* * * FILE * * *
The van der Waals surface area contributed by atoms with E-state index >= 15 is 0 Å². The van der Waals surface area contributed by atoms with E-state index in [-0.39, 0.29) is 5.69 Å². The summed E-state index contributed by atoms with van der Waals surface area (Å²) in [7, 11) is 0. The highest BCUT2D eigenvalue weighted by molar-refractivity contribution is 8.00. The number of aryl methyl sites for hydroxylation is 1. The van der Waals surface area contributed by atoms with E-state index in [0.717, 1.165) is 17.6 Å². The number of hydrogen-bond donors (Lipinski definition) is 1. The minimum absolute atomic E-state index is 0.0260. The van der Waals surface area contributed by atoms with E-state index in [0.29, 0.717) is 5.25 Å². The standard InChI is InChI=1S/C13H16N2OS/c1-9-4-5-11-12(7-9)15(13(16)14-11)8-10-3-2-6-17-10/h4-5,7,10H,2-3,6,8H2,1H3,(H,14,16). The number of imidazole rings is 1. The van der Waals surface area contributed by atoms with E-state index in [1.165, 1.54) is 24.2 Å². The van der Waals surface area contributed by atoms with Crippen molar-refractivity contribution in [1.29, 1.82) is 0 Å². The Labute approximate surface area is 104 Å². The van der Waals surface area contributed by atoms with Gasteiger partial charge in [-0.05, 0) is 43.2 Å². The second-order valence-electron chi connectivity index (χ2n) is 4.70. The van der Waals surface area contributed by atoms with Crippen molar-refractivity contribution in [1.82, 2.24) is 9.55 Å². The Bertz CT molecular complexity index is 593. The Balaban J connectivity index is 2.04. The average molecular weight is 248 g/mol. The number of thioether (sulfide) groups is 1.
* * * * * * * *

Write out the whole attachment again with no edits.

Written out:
The van der Waals surface area contributed by atoms with E-state index >= 15 is 0 Å². The van der Waals surface area contributed by atoms with E-state index in [-0.39, 0.29) is 5.69 Å². The summed E-state index contributed by atoms with van der Waals surface area (Å²) in [7, 11) is 0. The highest BCUT2D eigenvalue weighted by molar-refractivity contribution is 8.00. The number of aryl methyl sites for hydroxylation is 1. The van der Waals surface area contributed by atoms with E-state index in [0.717, 1.165) is 17.6 Å². The number of hydrogen-bond donors (Lipinski definition) is 1. The minimum absolute atomic E-state index is 0.0260. The van der Waals surface area contributed by atoms with E-state index in [0.29, 0.717) is 5.25 Å². The standard InChI is InChI=1S/C13H16N2OS/c1-9-4-5-11-12(7-9)15(13(16)14-11)8-10-3-2-6-17-10/h4-5,7,10H,2-3,6,8H2,1H3,(H,14,16). The number of imidazole rings is 1. The van der Waals surface area contributed by atoms with E-state index in [1.165, 1.54) is 24.2 Å². The van der Waals surface area contributed by atoms with Crippen molar-refractivity contribution in [1.29, 1.82) is 0 Å². The Labute approximate surface area is 104 Å². The van der Waals surface area contributed by atoms with Gasteiger partial charge in [-0.05, 0) is 43.2 Å². The second-order valence-electron chi connectivity index (χ2n) is 4.70. The van der Waals surface area contributed by atoms with Crippen molar-refractivity contribution in [1.82, 2.24) is 9.55 Å². The Bertz CT molecular complexity index is 593. The Balaban J connectivity index is 2.04. The average molecular weight is 248 g/mol. The number of thioether (sulfide) groups is 1.